“Additionally, many folks are terrified of writing because they don’t understand the basics of grammar. These are skills which the military services help members improve upon throughout their careers, which make servicemembers a valuable asset to any organization.”

Good planning, project management, and problem-solving are also important. “Most servicemembers practice these skills at some point during their military service,” he said. “They just may not realize it. These are treasured qualities for employees to possess in the civilian workforce, which is why many employers search out veterans.”

Thompson also said that organizations are looking for employees with high moral character. “Some important behaviors the services instill in their members early in their careers are initiative, loyalty, dedication, and courage,” he said. “These traits are the source of the service’s success in mission after mission. Every organization has its fair share of problems, and employers are hungry for employees who possess a strong ethical and moral background to help them overcome these problem areas. This in turn helps the organization focus its attention on what is important – providing exceptional customer service and products.”

He believes that CRC Health Group offers ample opportunities for hard charging, motivated veterans to excel. “If your goal is to try new and exciting areas in the private sector by providing a service to our fellow human beings, then CRC is a good place to start,” Thompson said. “The clinical treatment is the face of the company and on the front lines of our services. However, as with any organization, there is a team of people conducting business behind the scenes that allow our clinicians the opportunity and means to provide for our clientele. The success of your transition from your military service to the civilian sector is important, and CRC provides multiple areas, utilizing multiple skill sets, to help you successfully become a civilian again.”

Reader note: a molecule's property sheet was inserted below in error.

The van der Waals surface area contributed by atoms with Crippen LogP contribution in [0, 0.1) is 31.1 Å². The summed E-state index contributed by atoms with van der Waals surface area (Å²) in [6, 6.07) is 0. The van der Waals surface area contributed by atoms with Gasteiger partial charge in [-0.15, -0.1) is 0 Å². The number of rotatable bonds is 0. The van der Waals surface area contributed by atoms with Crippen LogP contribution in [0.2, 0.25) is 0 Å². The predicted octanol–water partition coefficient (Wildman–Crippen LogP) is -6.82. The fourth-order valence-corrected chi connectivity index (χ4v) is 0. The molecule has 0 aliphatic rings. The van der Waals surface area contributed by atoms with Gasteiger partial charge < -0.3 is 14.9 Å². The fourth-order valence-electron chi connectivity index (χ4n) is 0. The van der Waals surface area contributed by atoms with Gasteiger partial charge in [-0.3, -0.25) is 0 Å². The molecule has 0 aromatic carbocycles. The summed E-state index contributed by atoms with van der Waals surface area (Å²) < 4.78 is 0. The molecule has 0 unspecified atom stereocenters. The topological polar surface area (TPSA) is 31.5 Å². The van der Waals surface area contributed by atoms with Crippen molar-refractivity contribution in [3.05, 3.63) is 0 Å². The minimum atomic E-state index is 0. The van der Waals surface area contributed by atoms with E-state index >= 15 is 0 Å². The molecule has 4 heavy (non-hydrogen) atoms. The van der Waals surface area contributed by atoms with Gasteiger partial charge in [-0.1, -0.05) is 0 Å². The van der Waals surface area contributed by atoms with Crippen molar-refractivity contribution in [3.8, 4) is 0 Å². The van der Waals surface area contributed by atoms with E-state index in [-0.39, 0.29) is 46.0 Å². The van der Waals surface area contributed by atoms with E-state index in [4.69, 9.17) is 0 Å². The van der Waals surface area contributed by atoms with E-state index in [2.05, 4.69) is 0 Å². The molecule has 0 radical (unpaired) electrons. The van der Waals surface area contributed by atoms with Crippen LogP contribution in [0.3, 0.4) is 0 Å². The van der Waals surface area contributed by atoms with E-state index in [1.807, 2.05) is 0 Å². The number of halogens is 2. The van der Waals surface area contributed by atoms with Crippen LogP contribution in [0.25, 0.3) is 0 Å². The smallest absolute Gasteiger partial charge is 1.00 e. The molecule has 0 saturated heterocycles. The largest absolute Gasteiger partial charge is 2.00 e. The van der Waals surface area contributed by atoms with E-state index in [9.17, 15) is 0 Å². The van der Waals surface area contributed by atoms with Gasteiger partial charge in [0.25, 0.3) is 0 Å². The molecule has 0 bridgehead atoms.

Thompson recommends that servicemembers who are leaving the military attend Transition Assistance Management Program (TAMP) multiple times and in different locations – and specifically in the regions where they intend to reside. “The tools the Department of Labor provides during this course are invaluable in your transition,” he said.

A lot of planning helps, too. “Start planning your transition to the civilian work force early,” Thompson said. “I started my resume three years before my retirement, and spent three years honing it. You should keep in contact with former supervisors, and update that information on your reference list often. It can be difficult to track them down after you get out of the service.”

Research is also a basic factor. “Look into organizations before you interview, so you can ask intelligent questions during the interview and ensure the organization’s values align with yours,” he said. “Do not accept everything at face value; be observant during your interview process, and ask questions. This shows the interviewer your level of interest in working with their company.”

The same goes for working at CRC. “If you are interested in a position at a CRC facility, research that facility and the type of service provided,” Thompson said. “Then determine which of your personal strengths will be an asset to that organization.”

About the Author

This article was written by Jay Myers